Spring is still a couple of weeks away, but it seems like I’m already way, way behind. Behind on seed starting, tree planting, digging, you name it, I’m behind. I blame it on the goats – milking two goats and coping with the milk takes time – half an hour twice a day, plus making cheese (even with other things done in the elapsed time, it’s at least an hour per gallon of milk/pound of cheese), then the laundry and dishwasher to keep the milking materials clean; it’s a 10 to 15 hour a week part-time job. We are getting 4-6 pounds, twice a day; so about 9 gallons a week. We do enjoy the fresh milk; we used to go through about a gallon a week. Having lots of yogurt is nice; it’s thinner than store bought yogurt, as expected (they do all sorts of tricky things to make yogurt thicker, gelatin and modified food starch and all that). It makes great lassi, though. You can drain it to make a type of cheese, but it’s easier to just make cheese in the first place.

I make a lot of chevre. It’s very easy; just add culture and rennet, let it sit for 24 hours, then drain. It’s rather dull by itself, we try adding it to quiche and pasta sauce, but it remains plain. It really needs to be made into cheesecake :-). To get over the plainness, I’ve been experimenting adding garlic, herbs and things to it; Jay’s a big fan of the garlic. The other type of cheese I can make reliably (well, usually – todays isn’t looking good – if you forget to add the lipase before the rennet, just give it up…) is feta. I have been experimenting with a cheddar recipe; I’m not happy with the way my cheese press works, so I’ve not been even trying to get something I can age for 6 months! But every so often, my not-pressed-enough, lightly aged cheese is really delicious. I’m rather taken aback when I cut into one of the many rounds in the fridge and find a tangy, creamy, delicious cheese that works on a sandwich.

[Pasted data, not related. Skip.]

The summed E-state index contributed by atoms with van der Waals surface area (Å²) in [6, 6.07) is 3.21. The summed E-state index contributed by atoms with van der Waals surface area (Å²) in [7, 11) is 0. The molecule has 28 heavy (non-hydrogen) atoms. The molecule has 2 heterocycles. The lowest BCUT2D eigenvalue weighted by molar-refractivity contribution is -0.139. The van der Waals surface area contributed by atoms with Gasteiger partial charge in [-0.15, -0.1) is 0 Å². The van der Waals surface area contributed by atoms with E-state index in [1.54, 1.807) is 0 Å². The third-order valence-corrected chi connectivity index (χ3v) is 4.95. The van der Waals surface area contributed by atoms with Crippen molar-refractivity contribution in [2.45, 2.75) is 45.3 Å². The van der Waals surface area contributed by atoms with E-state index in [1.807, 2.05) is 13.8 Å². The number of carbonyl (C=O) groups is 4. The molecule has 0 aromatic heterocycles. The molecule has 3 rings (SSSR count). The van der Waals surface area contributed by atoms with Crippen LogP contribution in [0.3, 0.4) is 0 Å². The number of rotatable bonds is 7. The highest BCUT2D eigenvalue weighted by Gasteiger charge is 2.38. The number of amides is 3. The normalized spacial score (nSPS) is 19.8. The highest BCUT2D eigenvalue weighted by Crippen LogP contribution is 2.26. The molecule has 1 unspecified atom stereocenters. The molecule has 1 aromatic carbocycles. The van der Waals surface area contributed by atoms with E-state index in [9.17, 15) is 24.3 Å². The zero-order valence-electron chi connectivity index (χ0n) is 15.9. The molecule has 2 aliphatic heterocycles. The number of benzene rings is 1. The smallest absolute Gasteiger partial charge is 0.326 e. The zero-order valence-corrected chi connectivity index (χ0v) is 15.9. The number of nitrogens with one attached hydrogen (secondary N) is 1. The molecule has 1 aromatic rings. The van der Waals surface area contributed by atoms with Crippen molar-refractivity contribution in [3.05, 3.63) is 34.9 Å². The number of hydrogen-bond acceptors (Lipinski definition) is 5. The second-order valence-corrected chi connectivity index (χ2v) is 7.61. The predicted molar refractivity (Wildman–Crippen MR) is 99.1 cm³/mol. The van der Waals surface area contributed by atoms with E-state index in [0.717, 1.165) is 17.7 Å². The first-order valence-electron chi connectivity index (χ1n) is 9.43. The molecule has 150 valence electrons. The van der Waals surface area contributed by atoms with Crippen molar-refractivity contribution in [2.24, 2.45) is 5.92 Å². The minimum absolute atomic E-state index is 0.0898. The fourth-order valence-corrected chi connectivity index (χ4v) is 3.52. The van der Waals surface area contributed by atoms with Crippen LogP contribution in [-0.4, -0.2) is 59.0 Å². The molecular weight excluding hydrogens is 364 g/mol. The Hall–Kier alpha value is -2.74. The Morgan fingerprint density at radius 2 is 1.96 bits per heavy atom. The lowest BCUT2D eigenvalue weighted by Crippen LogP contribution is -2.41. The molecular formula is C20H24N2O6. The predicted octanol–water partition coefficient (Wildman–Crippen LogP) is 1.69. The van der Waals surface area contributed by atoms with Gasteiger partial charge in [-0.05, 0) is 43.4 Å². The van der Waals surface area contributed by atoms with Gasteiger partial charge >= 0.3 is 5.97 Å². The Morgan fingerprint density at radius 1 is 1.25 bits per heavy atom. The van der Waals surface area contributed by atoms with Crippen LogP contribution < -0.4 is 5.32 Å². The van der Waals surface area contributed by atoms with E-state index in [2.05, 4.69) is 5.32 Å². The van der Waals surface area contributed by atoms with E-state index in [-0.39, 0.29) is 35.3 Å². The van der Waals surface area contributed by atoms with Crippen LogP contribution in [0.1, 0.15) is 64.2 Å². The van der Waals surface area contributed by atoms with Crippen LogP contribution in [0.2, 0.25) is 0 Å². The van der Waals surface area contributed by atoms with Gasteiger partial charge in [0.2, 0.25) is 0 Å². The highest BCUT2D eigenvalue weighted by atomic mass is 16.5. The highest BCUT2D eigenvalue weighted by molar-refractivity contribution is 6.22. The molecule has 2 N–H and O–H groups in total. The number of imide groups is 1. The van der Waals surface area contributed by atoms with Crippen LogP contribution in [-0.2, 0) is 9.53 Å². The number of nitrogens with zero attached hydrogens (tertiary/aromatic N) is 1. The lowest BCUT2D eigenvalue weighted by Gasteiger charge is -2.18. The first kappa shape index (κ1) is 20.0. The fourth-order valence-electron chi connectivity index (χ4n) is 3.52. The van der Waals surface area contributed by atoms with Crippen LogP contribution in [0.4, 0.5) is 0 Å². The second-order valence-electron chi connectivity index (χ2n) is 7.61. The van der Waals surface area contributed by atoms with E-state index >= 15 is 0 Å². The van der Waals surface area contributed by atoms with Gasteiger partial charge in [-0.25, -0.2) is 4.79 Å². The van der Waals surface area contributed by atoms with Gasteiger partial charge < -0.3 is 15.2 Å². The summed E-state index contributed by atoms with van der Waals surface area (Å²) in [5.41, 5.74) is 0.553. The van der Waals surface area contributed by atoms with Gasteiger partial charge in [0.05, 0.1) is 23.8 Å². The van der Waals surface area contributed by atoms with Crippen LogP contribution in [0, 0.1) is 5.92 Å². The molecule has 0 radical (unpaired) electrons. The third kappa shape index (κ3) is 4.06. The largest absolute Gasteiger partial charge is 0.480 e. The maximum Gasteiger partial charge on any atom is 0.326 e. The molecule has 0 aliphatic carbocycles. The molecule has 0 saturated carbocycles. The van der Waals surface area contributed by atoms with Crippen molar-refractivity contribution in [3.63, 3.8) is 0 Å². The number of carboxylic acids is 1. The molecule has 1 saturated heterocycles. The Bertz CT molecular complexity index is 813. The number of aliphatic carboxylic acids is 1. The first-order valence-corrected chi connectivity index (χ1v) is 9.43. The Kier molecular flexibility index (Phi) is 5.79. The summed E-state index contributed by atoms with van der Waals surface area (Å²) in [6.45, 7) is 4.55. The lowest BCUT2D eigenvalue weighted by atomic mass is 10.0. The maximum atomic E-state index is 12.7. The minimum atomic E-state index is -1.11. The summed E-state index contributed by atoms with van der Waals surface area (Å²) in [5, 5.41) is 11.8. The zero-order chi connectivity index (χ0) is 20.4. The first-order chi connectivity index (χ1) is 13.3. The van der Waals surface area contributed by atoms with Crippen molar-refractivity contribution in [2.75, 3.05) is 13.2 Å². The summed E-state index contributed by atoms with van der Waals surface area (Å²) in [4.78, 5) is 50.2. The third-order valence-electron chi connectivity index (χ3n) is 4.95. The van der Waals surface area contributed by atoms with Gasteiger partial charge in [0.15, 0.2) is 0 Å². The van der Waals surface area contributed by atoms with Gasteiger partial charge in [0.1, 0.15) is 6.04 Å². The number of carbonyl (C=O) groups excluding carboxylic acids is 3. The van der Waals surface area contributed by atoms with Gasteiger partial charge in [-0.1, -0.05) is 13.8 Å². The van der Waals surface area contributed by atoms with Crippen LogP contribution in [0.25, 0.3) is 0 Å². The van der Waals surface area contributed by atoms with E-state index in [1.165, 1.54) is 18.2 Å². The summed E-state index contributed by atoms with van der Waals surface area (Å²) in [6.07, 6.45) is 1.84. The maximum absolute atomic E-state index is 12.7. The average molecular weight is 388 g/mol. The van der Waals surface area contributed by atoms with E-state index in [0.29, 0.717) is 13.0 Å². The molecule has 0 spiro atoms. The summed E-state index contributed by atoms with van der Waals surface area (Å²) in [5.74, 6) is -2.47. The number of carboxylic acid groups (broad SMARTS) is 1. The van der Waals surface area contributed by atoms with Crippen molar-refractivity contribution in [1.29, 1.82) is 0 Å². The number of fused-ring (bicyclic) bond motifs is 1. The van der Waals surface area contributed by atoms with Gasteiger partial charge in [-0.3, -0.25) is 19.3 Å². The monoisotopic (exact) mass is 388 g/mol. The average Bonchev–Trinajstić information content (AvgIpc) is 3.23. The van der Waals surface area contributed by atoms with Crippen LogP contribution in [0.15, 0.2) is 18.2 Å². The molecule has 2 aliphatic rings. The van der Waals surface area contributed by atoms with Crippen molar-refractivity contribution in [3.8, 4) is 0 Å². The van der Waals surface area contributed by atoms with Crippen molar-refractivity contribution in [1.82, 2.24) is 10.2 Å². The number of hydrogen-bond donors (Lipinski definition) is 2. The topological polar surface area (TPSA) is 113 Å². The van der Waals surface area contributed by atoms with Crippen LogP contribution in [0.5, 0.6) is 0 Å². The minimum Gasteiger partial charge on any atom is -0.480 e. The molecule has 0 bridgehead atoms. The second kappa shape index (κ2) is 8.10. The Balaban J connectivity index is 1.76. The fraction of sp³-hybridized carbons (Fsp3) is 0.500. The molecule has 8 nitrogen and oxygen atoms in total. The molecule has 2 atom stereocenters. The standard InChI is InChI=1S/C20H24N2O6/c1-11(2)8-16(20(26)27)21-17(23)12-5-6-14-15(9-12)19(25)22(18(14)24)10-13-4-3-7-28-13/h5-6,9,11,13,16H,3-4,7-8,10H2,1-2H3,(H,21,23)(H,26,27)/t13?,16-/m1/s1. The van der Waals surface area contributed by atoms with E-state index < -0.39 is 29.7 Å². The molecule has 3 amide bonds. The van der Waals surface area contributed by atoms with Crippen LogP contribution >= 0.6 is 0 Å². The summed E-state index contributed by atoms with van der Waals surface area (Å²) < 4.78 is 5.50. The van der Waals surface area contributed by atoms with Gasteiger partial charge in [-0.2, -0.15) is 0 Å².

I used to make mozzarella a lot, but I haven’t done it lately. I’d need to find time to make lasagna to use it up…

Last year I tried making butter from cream from our goat’s milk. Goat butter is pure white. It also has very little flavor. It was like crisco, and there didn’t seem much point in it for all the work. But the chevre often has a buttery flavor, so I added some chevre culture so some cream (just spooned off the top of the 6 quarts that went into the unlucky batch of feta), left it for a few hours, and the resulting butter actually has a buttery flavor! It’s still stark white, but we can learn to live with that.

How we got started with Bees

We picked up our hive components at Glory Bee, in Eugene. Dad assembled and painted base, hives and top, and made a little table for the hives to sit on.

We ordered too late to get local bees, though, so we had to mail order a package. The bees arrived in the mail (our postman is quite understanding), in the small box you see. 3 pounds of bees is tens of thousands of individuals.